RANGOON — Burmese opposition leader Aung San Suu Kyi has called on the army to support efforts to amend the Constitution, which was written by the former military regime.
Speaking on the 66th anniversary of the country’s Independence Day on Saturday, the National League for Democracy (NLD) leader said it was crucial for military representatives in Parliament to get involved in the amendment process.
The Constitution currently reserves 25 percent of seats in the legislature for military representatives, and any amendments would require approval of more than 75 percent of lawmakers, meaning that some soldiers would have to vote in favor of change.
“The army should not act like this issue is not related to them, because they are very important,” the Nobel Peace Prize laureate told a crowd of hundreds of people at an event at the NLD headquarters in Rangoon’s Bahan Township. “The government is acting similarly. But this issue affects all people in the country, so how could it not relate to government?
“They need to have courage to deal with these challenges, in order to have real national reconciliation. How can they improve the political situation if they keep pretending there is no problem?”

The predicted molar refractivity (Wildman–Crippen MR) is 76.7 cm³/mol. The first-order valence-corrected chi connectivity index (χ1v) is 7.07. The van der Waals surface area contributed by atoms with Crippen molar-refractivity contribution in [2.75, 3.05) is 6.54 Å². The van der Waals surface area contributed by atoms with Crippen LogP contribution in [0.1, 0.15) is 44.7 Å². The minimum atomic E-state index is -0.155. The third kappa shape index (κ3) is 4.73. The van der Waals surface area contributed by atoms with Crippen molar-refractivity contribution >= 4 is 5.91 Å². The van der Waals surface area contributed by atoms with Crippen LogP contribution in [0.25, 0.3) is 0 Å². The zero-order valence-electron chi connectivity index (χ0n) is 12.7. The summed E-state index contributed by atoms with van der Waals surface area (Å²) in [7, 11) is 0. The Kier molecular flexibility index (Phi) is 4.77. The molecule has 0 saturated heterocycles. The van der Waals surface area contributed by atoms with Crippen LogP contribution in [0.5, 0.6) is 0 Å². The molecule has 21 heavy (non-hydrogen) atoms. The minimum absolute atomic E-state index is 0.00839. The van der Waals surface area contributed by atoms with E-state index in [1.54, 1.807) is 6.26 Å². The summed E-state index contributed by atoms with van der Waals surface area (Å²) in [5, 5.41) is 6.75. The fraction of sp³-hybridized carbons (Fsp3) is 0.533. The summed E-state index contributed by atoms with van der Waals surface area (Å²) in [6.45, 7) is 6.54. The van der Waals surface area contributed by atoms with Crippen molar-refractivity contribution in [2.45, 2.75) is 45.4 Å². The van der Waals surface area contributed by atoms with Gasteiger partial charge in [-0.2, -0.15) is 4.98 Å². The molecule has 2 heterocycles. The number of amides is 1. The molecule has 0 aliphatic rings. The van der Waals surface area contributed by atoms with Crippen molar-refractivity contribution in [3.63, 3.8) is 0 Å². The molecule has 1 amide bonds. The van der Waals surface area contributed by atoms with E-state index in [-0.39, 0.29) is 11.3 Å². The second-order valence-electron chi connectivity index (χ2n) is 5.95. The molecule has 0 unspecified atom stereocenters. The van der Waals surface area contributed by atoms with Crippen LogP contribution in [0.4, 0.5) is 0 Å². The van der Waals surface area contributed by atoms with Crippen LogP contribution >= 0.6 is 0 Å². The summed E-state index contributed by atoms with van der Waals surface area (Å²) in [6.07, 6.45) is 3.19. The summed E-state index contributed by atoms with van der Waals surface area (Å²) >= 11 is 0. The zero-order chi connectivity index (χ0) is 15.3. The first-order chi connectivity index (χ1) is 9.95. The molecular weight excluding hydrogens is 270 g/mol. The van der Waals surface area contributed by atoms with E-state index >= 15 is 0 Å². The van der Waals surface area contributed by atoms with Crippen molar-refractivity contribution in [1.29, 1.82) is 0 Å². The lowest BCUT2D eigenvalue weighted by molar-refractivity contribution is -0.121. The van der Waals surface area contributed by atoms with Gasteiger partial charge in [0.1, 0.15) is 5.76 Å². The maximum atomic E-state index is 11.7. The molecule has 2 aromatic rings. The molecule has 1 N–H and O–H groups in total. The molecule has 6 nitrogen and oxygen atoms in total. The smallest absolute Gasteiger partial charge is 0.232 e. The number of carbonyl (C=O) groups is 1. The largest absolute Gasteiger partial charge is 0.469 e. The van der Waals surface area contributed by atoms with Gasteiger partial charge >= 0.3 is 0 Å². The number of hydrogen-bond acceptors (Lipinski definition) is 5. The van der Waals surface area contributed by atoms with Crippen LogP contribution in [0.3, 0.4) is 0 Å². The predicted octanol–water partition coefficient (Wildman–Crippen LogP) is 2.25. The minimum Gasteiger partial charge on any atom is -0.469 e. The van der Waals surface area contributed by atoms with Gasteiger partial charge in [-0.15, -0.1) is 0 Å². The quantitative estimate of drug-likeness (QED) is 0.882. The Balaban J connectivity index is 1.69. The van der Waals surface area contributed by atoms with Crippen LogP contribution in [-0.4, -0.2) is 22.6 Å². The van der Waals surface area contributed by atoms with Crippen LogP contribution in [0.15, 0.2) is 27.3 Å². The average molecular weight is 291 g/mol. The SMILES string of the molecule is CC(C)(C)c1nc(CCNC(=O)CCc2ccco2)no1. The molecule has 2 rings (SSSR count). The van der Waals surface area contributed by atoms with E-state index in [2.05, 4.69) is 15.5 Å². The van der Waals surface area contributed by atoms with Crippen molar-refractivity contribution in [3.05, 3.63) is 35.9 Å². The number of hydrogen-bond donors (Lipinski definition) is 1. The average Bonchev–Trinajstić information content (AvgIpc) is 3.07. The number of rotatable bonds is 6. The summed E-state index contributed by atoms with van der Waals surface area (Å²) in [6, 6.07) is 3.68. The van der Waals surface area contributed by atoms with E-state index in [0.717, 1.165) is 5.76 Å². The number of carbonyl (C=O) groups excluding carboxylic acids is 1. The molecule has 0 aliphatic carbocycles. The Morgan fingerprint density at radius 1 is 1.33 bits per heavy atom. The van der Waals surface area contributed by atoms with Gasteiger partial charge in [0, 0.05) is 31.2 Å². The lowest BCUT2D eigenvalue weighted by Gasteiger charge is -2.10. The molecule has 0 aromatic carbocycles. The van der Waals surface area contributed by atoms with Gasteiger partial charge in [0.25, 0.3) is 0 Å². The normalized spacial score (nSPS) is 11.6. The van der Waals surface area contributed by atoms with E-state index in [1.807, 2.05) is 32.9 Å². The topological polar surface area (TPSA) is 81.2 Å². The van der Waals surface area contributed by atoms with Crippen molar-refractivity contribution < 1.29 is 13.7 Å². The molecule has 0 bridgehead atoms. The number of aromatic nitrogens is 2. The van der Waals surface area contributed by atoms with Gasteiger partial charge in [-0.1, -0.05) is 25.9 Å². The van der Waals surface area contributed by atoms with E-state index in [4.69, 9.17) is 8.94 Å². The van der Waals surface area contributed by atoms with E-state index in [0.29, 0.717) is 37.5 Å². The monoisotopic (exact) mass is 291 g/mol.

Suu Kyi, the daughter of Burmese independence hero Gen Aung San, says she wants to become president after the 2015 general elections, but the Constitution currently makes her ineligible. Written by the former junta and passed in a 2008 referendum that was widely regarded as a sham, the charter says a president cannot have family members who are foreign nationals, and Suu Kyi’s two sons are British.
The charter also reserves a quarter of parliamentary seats for the military. The president is chosen by members of Parliament.
“Burma achieved independence with cooperation from the army and the people. I hope the army will cooperate with the people to have a stable independence, and to have a better political system and freedom in the country,” Suu Kyi said.
Burmese President Thein Sein last week said he supports efforts to change the Constitution and remove restrictions that currently prevent Suu Kyi from becoming president.
Speaking Thursday in a monthly radio address, he said “a healthy Constitution must be amended from time to time to address the national, economic and social needs of our society.”
“I would not want restrictions imposed on the right of any citizen to become the leader of the country,” he added. “At the same time, we will need to have all necessary measures in place in order to defend our national interests and sovereignty.”
A parliamentary committee has been formed to review the Constitution and consider amendments, with political parties and members of the public submitting recommendations.
Thein Sein said Thursday that the military has also submitted recommendations, but he did not elaborate as to the nature of the proposals.
Additional reporting by Lawi Weng.